"I was lost," murmured JC, and shivered, and wondered when he'd gotten so cold. "You followed me?"
"Yeah, I followed you," Joey admitted sheepishly. "I know, you don't have to give me that lecture about giving you your space, I've already heard it. But I didn't want to leave things the way we left them."
JC finally understood a bit better just why they had, though. "I'm not mad," he said. "I'm sorry."
"No... no I'm sorry," said Joey. "For the stuff I said. I'm sorry. I just... I'm scared, Jace. I'm scared I'm in over my head here. I'm scared I won't have any idea how to be a dad, and that having a baby will mean I'll lose everything I have now... "
"I'm scared too," JC interrupted him, and put a hand over Joey's mouth. "No, listen. You know if we're gonna stay what we are, your baby's gonna be part of my life, too. And I don't know if I'm gonna be good at that. If being a good, responsible parent is genetic, then... well, you've got the advantage there."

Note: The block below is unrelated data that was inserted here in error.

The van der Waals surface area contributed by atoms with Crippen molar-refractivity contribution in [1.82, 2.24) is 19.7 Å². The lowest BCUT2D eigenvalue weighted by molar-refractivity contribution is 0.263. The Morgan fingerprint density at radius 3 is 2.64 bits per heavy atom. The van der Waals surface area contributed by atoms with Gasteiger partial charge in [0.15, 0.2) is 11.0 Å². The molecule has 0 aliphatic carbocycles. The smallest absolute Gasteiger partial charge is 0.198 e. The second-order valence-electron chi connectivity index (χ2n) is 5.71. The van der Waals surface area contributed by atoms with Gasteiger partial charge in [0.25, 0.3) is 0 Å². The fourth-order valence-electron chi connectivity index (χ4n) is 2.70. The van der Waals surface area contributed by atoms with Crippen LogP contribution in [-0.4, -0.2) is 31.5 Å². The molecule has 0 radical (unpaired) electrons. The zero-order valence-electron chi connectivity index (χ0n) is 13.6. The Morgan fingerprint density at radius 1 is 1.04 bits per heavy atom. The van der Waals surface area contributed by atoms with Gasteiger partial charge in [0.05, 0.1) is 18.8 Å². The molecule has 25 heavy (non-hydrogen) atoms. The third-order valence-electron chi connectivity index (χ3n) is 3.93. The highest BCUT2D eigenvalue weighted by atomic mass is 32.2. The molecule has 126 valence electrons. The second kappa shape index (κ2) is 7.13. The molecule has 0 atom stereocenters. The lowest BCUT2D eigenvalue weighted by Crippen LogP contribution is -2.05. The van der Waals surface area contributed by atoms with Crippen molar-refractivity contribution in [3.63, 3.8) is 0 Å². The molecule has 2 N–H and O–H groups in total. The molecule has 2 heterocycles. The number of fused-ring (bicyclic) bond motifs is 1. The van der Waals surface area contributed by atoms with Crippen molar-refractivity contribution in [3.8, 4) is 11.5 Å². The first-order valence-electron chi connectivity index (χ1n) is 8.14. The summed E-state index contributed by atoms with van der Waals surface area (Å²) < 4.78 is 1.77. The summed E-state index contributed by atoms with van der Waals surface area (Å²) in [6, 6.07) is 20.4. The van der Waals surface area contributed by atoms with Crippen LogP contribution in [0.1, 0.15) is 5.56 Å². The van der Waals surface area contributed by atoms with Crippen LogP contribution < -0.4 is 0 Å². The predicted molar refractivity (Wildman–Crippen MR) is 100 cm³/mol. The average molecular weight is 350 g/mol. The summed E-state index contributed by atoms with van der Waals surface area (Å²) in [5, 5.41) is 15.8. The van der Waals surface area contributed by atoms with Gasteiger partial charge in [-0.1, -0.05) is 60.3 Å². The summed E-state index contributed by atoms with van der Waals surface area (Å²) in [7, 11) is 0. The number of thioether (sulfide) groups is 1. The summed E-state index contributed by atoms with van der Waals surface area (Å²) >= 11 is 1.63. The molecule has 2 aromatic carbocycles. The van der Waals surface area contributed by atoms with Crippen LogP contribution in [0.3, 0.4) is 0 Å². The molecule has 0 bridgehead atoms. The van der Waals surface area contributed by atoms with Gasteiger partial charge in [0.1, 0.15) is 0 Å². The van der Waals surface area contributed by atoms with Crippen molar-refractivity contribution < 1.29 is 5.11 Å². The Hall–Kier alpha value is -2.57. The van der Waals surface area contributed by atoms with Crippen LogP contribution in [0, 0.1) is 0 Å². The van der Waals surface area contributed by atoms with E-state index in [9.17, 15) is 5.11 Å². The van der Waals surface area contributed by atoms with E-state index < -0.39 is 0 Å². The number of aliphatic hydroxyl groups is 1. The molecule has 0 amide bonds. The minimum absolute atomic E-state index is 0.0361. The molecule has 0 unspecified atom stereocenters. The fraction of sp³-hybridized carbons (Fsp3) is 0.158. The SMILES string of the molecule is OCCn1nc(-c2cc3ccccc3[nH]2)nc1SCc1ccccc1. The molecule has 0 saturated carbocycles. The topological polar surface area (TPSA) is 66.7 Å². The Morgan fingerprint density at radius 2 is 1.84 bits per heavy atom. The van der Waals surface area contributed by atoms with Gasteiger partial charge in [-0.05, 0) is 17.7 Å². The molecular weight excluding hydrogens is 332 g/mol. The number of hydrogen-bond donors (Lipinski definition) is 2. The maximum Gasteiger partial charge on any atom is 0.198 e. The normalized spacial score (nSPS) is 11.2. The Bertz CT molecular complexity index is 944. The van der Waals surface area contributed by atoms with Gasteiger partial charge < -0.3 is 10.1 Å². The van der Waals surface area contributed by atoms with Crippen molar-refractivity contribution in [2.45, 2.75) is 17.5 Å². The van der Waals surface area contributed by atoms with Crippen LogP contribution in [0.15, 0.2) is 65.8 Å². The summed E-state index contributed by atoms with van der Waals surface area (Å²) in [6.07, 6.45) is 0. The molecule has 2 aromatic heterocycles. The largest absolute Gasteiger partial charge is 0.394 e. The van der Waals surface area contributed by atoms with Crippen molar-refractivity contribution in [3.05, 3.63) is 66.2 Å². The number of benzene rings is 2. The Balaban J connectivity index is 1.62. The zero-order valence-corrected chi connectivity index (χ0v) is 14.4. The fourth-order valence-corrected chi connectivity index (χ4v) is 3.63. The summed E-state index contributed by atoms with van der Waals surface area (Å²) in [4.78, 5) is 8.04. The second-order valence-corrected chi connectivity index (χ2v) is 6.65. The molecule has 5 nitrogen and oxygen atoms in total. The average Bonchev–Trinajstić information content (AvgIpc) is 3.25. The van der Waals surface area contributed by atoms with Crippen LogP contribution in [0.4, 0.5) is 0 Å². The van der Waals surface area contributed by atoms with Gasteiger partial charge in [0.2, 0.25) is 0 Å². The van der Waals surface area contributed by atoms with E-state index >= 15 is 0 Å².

"Oh, don't," said Joey, gently pulling his hand away. "JC... you don't believe that, do you?"
"I'm scared of it," he said honestly. "I don't know what to do about that."
"You're great with kids, Jace, you know you are."
The thought still made JC's guts clench. At least now he knew why. "I'm great with other people's kids."
"I'm other people."
"Not other people enough," said JC. He reached for Joey's hand, and sighed. "I'd have to live with my mistakes."
"I'm scared of making mistakes too," said Joey. "I think that's pretty normal. You're just... you're worried about being a daddy, too."
JC was. Because he had no way of knowing what kind of daddy he would be, and no way of knowing just how everything in his life would change with a baby in a mix. How he and Joey would change, and it was an inevitable thing that they would. They had to face that. It was hard enough to balance things in their lives now, and still be together; it might turn out to be impossible.
"So what do we do now, then?" JC asked. "What happens now?"
"You don't want to lose me," said Joey, "and I don't want to lose you. So I guess we... just try. And figure things out as we go."
"Try," said JC, and nodded his head. There was no stopping it now; muddling through was the only thing left they could cling to. "Okay."
Joey switched his light back on, and started to lead them through the dark.